Colleagues who attended the Gartner Symposium IT XPO in Barcelona brought back some fascinating stuff. Not least of which was the text of a presentation by Brian Burke a research analyst at Garter entitled Architecting for Emergence: New Game, New Rules. His paper charts the decline of the hierarchical, structured enterprise architecture and what we are now seeing in terms of its replacement by emergent systems.
I won't attempt to summarise his entire paper, but the following quote perhaps gives a pretty clear flavour of the crux of his argument:
"increasingly technology is becoming the catalyst for emergent behaviour where individuals motivated by differing goals interact to create a higher level of intelligence without the benefits of hierarchical structure. In all these structures there are clear rules that limit behaviour but do not dictate evolution"
At the outset of his paper he makes the historical comparison between Plato's concept of 'Philosopher Kings' (highly educated & solely possessed of the ability to understand abstract representations of classes of object) and enterprise architects. Plato believed the ruling class of Philosopher Kings to be an integral part of the way in which a belevolent dicatatorship functions. Burke argues that the modern enterprise is a belevolent dictatorship and that imposing such a centralised 'command and control' structure on its workers stiffles creativity and innovation and severely limits effective decision making.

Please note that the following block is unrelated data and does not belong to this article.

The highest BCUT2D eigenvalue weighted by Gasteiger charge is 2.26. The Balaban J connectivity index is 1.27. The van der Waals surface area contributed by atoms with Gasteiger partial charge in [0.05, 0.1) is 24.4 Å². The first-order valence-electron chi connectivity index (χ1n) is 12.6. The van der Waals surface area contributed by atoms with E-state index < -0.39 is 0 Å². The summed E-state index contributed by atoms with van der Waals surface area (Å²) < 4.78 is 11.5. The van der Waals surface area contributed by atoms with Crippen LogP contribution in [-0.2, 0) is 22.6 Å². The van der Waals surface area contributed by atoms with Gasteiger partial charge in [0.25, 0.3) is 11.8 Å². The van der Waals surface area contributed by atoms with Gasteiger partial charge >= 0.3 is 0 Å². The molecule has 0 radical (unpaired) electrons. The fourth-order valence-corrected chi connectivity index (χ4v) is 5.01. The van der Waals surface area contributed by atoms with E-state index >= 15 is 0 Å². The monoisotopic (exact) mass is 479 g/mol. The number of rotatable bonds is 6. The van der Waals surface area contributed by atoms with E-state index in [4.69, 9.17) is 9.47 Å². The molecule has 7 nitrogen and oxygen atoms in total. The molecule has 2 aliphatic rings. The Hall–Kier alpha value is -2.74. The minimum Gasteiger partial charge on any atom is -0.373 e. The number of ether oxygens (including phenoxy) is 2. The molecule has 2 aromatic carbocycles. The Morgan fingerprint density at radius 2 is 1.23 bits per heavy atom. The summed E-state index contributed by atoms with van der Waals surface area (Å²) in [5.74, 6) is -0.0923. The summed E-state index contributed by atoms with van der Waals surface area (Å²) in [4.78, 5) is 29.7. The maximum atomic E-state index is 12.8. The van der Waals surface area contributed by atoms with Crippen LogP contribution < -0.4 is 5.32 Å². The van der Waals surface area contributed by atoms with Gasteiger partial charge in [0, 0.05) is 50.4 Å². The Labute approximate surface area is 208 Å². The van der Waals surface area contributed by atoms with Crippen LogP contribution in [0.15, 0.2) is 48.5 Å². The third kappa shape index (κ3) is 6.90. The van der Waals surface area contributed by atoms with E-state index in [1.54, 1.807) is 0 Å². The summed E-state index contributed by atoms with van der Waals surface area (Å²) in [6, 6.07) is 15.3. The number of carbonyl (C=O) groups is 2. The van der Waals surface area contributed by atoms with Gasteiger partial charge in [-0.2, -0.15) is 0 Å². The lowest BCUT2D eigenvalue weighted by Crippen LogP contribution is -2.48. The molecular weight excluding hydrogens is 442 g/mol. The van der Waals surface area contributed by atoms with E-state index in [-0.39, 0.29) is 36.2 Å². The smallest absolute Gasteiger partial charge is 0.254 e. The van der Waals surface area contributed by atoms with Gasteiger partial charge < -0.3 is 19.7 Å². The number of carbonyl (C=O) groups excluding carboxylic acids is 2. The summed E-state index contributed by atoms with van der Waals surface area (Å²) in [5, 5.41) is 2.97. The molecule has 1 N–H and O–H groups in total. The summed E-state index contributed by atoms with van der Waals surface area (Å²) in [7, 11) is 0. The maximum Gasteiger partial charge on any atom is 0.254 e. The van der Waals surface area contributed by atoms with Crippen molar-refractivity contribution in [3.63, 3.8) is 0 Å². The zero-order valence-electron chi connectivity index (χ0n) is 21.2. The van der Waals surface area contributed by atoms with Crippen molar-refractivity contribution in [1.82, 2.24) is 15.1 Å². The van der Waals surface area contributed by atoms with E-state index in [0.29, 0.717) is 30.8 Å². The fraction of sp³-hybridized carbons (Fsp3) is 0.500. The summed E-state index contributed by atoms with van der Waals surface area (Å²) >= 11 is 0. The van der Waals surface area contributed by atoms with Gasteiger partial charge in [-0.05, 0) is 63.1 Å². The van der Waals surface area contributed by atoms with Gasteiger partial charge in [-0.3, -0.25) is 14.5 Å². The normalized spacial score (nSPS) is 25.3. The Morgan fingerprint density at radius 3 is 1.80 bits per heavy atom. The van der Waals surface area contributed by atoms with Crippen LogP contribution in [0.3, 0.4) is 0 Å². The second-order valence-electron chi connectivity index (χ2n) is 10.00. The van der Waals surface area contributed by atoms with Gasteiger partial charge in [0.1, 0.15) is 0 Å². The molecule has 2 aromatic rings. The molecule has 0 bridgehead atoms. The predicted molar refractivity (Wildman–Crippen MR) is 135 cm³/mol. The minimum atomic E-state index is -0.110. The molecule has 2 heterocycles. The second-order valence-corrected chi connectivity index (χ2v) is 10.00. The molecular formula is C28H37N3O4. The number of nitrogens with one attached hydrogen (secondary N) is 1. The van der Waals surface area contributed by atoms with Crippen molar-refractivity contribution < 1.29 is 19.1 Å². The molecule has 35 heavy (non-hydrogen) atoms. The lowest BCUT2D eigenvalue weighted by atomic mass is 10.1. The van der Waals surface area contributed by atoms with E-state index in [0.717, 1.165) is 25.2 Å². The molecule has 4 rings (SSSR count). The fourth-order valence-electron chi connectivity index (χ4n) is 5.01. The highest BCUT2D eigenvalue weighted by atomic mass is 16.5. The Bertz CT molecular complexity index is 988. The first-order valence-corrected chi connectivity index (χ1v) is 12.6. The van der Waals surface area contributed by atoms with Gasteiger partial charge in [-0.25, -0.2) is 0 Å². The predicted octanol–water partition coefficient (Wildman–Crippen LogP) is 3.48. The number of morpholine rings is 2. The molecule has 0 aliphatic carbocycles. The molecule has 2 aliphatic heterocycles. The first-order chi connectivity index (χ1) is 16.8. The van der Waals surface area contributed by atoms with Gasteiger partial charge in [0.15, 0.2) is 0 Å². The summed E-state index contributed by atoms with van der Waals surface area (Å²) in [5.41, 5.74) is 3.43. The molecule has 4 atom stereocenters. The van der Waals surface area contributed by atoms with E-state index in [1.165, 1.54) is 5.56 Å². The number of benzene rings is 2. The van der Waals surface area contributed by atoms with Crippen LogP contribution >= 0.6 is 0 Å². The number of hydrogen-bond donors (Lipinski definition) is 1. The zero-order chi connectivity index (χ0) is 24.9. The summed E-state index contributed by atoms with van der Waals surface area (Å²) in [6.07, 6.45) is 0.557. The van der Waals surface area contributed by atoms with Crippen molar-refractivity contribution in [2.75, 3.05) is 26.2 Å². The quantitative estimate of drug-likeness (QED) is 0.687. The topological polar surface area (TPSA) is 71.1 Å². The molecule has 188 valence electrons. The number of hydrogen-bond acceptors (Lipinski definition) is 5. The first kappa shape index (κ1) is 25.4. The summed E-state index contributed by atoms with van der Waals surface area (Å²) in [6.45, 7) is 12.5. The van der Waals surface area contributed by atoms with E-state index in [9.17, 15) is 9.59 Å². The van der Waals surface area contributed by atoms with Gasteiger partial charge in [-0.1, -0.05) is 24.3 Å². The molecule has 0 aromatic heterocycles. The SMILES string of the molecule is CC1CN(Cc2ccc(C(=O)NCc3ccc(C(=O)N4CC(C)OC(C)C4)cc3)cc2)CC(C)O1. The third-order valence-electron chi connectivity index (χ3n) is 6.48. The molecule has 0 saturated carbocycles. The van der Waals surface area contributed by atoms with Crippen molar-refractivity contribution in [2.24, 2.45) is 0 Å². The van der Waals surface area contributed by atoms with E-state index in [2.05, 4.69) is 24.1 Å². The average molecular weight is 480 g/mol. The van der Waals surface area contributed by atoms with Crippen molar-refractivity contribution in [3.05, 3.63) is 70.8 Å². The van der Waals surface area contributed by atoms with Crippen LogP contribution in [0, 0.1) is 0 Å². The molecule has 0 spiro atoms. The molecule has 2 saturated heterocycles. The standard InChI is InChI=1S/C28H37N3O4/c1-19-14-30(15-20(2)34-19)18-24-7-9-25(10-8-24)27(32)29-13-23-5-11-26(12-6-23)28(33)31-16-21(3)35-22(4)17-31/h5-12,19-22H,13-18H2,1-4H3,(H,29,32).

To my mind Records Managers can equally be described as Philosopher Kings with the same penchant for imposing as many structures, restraints and rules on users as it possibly can. This may be for what we would argue are sound and justified reasons, but this does not lessen the burden it places on users, nor the resentment it causes.
Nor, and here is the really important part, is it scalable. We are living in an exponential age where information is now measured in terabytes and users are beginning to make increasing use of a plethora of systems to create and manipulate information. Furthermore, many of these systems are now hosted and made available by external service providers and are rapidly beginning to take over the role once performed by 'corporate' systems (for example academics preferring to use Facebook to contact their students, rather than the institutional Virtual Learning Environment or using Flickr to store photographs rather than an institutional repository).
Old style 'command and control' records management can't cope with this. What weight will arguments about retention management to save resources have when Google and others are promising to host all of your documents for ever for free? Besides, how are users supposed to apply series-level retention schedules and micro-appraise such vast volumes of data? Most of the assumptions on which the theory is based no longer apply. Equally it is futile to think the best solution is simply to ban staff from using such systems and naive to think it will never affect the organisation you work for, regardless of the sector it is in. Emergent systems and Web 2.0 are here to stay. If records management wants to remain relevant we are going to have to rethink our existing role as an enthusiastic part of the benevolent dictatorship and start considering how we can continue to play an important and meaningful role in the mangement of information in a very different future.